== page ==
The Supreme Court today upheld the death sentence awarded to Pakistani terrorist Ajmal Kasab, rejecting his plea to commute the sentence handed down to him by the Bombay High Court to life imprisonment.
Kasab (25) is the only terrorist caught alive during the terror attacks in Mumbai on 26 November 2008 that killed 166 people. His nine accomplices were all killed.
The top court observed that the primary and foremost offence that Kasab was charged with was waging war against India and "We are left with no option but to uphold the sentence."
The court went so far as to say that the conspiracy was masterminded in Pakistan. It was "crystal clear that the conspiracy was hatched by Pakistanis", a bench of justices Aftab Alam and C K Prasad said.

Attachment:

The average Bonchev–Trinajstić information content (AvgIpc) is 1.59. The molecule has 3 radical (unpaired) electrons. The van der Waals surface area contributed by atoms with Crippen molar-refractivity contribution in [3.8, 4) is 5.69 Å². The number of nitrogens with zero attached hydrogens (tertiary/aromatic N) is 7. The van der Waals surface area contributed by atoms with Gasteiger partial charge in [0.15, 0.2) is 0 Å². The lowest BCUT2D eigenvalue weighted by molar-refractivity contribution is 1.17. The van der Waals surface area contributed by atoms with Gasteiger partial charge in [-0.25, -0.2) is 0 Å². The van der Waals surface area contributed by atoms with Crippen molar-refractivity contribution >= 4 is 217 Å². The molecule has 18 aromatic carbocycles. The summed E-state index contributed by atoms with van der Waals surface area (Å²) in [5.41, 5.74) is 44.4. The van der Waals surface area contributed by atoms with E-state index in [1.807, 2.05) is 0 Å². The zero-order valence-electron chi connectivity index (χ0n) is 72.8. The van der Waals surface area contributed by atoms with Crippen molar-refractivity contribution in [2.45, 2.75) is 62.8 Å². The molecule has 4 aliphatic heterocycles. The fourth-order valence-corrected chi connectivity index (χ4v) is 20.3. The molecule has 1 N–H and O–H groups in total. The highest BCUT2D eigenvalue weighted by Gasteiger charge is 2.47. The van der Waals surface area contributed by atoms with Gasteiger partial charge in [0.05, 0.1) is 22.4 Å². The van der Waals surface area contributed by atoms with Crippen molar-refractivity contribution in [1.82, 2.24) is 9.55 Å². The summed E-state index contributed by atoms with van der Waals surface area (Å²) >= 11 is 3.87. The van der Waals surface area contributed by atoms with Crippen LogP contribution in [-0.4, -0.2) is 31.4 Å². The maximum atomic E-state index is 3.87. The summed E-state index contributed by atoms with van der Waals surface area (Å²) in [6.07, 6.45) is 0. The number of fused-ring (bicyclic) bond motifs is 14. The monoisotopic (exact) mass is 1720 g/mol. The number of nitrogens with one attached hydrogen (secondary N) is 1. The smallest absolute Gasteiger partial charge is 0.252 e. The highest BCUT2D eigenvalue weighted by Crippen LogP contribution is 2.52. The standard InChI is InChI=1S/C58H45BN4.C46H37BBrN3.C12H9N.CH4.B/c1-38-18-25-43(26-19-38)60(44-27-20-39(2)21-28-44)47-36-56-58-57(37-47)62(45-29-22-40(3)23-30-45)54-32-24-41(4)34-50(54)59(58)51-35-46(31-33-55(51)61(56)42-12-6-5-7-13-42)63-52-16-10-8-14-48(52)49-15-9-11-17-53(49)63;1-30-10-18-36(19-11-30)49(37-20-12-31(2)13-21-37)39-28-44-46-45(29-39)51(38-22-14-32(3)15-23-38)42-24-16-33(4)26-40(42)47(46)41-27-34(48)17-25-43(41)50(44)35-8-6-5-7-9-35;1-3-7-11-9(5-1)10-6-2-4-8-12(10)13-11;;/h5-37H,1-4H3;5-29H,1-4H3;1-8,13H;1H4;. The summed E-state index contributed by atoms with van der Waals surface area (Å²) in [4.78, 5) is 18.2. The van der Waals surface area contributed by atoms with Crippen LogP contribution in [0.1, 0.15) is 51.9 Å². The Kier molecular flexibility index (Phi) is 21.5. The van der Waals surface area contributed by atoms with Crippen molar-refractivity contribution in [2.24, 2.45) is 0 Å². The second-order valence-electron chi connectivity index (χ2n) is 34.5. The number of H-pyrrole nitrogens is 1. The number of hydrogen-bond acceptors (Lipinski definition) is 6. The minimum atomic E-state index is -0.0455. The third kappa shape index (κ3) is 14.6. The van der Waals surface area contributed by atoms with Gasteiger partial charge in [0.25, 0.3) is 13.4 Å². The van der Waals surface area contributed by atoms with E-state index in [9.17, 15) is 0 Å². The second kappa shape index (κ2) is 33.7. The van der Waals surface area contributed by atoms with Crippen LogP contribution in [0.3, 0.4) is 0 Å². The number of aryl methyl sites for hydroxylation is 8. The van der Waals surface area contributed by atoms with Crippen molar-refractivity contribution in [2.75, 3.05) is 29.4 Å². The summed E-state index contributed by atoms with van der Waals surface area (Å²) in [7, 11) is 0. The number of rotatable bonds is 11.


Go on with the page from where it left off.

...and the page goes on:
The court rejected Kasab's contention that he was not given a free and fair trial in the case. The bench observed that the failure of the government to provide him with an advocate at the pre-trial stage did not vitiate trial court proceedings against him. It also held that the confessional statement given by Kasab, which he retracted during trial, was very much voluntary except for a very small portion.
In the special leave petition (SLP) against the Bombay High Court judgement, which confirmed his death sentence, Kasab had claimed he was brainwashed like a "robot" into committing the crime in the name of "God" and pleaded that he did not deserve the death penalty keeping in view his young age.